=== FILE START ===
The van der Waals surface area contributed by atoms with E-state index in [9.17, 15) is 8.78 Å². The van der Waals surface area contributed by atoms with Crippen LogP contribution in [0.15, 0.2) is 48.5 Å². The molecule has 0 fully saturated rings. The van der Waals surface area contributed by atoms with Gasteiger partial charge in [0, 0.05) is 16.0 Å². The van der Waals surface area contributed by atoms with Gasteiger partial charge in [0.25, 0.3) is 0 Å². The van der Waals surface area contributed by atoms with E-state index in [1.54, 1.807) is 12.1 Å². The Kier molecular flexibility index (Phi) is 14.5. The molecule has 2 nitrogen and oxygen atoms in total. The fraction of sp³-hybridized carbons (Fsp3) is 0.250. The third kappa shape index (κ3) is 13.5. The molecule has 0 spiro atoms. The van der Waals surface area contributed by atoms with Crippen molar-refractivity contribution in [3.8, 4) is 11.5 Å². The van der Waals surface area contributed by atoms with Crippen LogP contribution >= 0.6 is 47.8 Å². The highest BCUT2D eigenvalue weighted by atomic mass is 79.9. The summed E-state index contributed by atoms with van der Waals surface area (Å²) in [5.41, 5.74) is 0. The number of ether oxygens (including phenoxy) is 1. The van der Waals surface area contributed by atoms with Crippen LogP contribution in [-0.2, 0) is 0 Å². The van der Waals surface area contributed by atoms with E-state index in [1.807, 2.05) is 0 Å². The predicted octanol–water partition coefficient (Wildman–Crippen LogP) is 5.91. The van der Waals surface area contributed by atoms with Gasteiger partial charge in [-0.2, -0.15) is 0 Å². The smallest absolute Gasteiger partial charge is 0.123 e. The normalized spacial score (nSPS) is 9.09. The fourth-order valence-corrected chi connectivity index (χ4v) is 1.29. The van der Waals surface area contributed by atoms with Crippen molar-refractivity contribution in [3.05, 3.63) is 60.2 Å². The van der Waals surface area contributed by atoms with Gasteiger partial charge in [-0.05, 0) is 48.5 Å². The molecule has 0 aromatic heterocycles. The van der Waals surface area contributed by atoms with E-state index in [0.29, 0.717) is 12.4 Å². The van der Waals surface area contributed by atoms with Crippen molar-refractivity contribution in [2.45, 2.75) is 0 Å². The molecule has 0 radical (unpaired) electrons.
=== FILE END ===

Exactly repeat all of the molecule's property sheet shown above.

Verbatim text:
The van der Waals surface area contributed by atoms with E-state index in [9.17, 15) is 8.78 Å². The van der Waals surface area contributed by atoms with Crippen LogP contribution in [0.15, 0.2) is 48.5 Å². The molecule has 0 fully saturated rings. The van der Waals surface area contributed by atoms with Gasteiger partial charge in [0, 0.05) is 16.0 Å². The van der Waals surface area contributed by atoms with Gasteiger partial charge in [0.25, 0.3) is 0 Å². The van der Waals surface area contributed by atoms with E-state index in [1.54, 1.807) is 12.1 Å². The Kier molecular flexibility index (Phi) is 14.5. The molecule has 2 nitrogen and oxygen atoms in total. The fraction of sp³-hybridized carbons (Fsp3) is 0.250. The third kappa shape index (κ3) is 13.5. The molecule has 0 spiro atoms. The van der Waals surface area contributed by atoms with Crippen molar-refractivity contribution in [3.8, 4) is 11.5 Å². The van der Waals surface area contributed by atoms with Crippen LogP contribution >= 0.6 is 47.8 Å². The highest BCUT2D eigenvalue weighted by atomic mass is 79.9. The summed E-state index contributed by atoms with van der Waals surface area (Å²) in [5.41, 5.74) is 0. The number of ether oxygens (including phenoxy) is 1. The van der Waals surface area contributed by atoms with Crippen LogP contribution in [-0.2, 0) is 0 Å². The van der Waals surface area contributed by atoms with E-state index in [1.807, 2.05) is 0 Å². The predicted octanol–water partition coefficient (Wildman–Crippen LogP) is 5.91. The van der Waals surface area contributed by atoms with Gasteiger partial charge in [-0.2, -0.15) is 0 Å². The smallest absolute Gasteiger partial charge is 0.123 e. The normalized spacial score (nSPS) is 9.09. The fourth-order valence-corrected chi connectivity index (χ4v) is 1.29. The van der Waals surface area contributed by atoms with Crippen molar-refractivity contribution in [3.05, 3.63) is 60.2 Å². The van der Waals surface area contributed by atoms with Gasteiger partial charge in [-0.05, 0) is 48.5 Å². The molecule has 0 aromatic heterocycles. The van der Waals surface area contributed by atoms with E-state index in [0.29, 0.717) is 12.4 Å². The van der Waals surface area contributed by atoms with Crippen molar-refractivity contribution in [2.45, 2.75) is 0 Å². The molecule has 0 radical (unpaired) electrons.